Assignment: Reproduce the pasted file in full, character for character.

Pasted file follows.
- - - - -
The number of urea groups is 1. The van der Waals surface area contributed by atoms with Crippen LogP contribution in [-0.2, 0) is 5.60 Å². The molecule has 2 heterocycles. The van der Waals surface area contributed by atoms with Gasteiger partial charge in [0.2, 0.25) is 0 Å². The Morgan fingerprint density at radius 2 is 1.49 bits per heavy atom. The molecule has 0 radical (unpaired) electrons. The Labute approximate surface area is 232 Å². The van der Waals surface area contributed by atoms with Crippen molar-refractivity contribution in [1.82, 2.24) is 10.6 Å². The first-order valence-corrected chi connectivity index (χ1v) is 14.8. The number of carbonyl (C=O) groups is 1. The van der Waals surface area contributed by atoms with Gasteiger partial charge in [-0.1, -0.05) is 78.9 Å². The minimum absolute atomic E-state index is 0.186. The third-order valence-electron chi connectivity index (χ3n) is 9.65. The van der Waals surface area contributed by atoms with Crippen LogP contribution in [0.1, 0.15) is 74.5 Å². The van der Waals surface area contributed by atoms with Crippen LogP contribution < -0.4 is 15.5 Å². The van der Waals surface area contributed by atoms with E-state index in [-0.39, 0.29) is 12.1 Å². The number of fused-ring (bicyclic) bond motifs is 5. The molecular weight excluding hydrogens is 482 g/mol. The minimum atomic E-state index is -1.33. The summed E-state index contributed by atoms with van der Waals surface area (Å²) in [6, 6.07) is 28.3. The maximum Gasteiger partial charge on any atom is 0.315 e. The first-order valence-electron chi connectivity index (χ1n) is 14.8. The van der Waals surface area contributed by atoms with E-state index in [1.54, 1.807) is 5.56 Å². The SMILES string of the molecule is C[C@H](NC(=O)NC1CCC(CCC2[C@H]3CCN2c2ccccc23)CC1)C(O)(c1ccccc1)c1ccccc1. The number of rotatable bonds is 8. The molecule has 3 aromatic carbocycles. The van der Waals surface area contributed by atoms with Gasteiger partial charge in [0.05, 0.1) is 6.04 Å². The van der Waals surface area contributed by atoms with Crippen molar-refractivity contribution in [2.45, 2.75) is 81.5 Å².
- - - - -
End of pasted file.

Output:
The number of urea groups is 1. The van der Waals surface area contributed by atoms with Crippen LogP contribution in [-0.2, 0) is 5.60 Å². The molecule has 2 heterocycles. The van der Waals surface area contributed by atoms with Gasteiger partial charge in [0.2, 0.25) is 0 Å². The Morgan fingerprint density at radius 2 is 1.49 bits per heavy atom. The molecule has 0 radical (unpaired) electrons. The Labute approximate surface area is 232 Å². The van der Waals surface area contributed by atoms with Crippen molar-refractivity contribution in [1.82, 2.24) is 10.6 Å². The first-order valence-corrected chi connectivity index (χ1v) is 14.8. The number of carbonyl (C=O) groups is 1. The van der Waals surface area contributed by atoms with Gasteiger partial charge in [-0.1, -0.05) is 78.9 Å². The minimum absolute atomic E-state index is 0.186. The third-order valence-electron chi connectivity index (χ3n) is 9.65. The van der Waals surface area contributed by atoms with Crippen LogP contribution in [0.1, 0.15) is 74.5 Å². The van der Waals surface area contributed by atoms with Crippen LogP contribution < -0.4 is 15.5 Å². The van der Waals surface area contributed by atoms with E-state index in [-0.39, 0.29) is 12.1 Å². The number of fused-ring (bicyclic) bond motifs is 5. The molecular weight excluding hydrogens is 482 g/mol. The minimum atomic E-state index is -1.33. The summed E-state index contributed by atoms with van der Waals surface area (Å²) in [6, 6.07) is 28.3. The maximum Gasteiger partial charge on any atom is 0.315 e. The first-order valence-electron chi connectivity index (χ1n) is 14.8. The van der Waals surface area contributed by atoms with E-state index in [1.54, 1.807) is 5.56 Å². The SMILES string of the molecule is C[C@H](NC(=O)NC1CCC(CCC2[C@H]3CCN2c2ccccc23)CC1)C(O)(c1ccccc1)c1ccccc1. The number of rotatable bonds is 8. The molecule has 3 aromatic carbocycles. The van der Waals surface area contributed by atoms with Gasteiger partial charge in [0.05, 0.1) is 6.04 Å². The van der Waals surface area contributed by atoms with Crippen molar-refractivity contribution in [2.45, 2.75) is 81.5 Å².